I feel like the more meticulous linework creating the profile looks better done in pen; however, I find that the more expressive colorful lines look better in the digital version. The most obvious reason for this is that I have yet to figure out how to water down acrylic paint to the viscosity needed to create these thin, smooth, organic lines while retaining its opacity. My tablet pen is pressure sensitive, and Photoshop recognizes how hard I push down on the pen. This makes it easy for me to create lines of various widths and densities while retaining a constant brush size and opacity. This also makes it easier for me to be expressive with my lines because I don't have to worry about continuity or opacity. 

Paint is a different story. Having to go back for more paint, having to go over the paint in several layers to achieve a nice opaque line, and having to worry about keeping the brush wet creates interruptions in the lines that kill the continuity and diminish the very expressive quality that I originally intended the lines to carry.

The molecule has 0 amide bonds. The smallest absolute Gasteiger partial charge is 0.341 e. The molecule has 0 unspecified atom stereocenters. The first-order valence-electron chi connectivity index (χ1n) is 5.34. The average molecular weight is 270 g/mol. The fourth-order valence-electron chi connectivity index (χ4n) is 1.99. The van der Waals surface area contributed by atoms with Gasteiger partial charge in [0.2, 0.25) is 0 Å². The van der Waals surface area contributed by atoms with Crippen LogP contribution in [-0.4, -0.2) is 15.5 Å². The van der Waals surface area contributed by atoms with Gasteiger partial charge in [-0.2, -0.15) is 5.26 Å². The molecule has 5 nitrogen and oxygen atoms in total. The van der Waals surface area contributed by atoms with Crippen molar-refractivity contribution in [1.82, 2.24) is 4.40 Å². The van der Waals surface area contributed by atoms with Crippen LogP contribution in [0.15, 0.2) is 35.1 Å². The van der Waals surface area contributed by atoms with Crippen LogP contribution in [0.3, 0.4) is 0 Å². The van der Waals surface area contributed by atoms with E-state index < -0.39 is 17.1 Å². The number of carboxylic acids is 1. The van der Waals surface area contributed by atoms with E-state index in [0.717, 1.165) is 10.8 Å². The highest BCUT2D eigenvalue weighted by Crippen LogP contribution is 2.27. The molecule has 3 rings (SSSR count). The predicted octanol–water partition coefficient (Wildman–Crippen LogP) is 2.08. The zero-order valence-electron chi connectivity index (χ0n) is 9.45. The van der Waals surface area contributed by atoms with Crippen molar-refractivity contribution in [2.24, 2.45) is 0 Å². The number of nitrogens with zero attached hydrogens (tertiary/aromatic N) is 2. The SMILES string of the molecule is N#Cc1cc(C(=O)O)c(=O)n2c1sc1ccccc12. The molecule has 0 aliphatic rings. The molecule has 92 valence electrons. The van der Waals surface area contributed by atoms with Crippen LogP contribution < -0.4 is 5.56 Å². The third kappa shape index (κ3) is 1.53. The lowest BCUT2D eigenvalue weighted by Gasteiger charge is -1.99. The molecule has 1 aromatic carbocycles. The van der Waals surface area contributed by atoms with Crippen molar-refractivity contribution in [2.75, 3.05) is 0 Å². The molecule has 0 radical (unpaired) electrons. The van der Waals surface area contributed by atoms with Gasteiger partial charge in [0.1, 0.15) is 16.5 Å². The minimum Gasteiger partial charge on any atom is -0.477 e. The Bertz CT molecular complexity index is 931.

I may end up using tape and an x-acto knife to create stencils. So my lines can be precise, but I can layer the paint as much as I need to. This really worked well when painting the grey background; I taped the face, cut around the lines, and painted the outside of the face gray. The stencil idea worked really well, and I was very please with the cleanness and boldness of the result. I will try to buy some painter's tape and an x-acto knife and try some techniques with them to use in my subsequent pieces.

For my next pieces I intend to continue this same graphic look. I may try some different ideas and perspectives concerning the lines. I think for one of my next pieces, the background or outside of the person will be a color- and the colored lines will spill from the outside to the inside of the person instead of originating from the person and spilling outwards. I think it should look nice aesthetically as well as carry different connotations conceptually.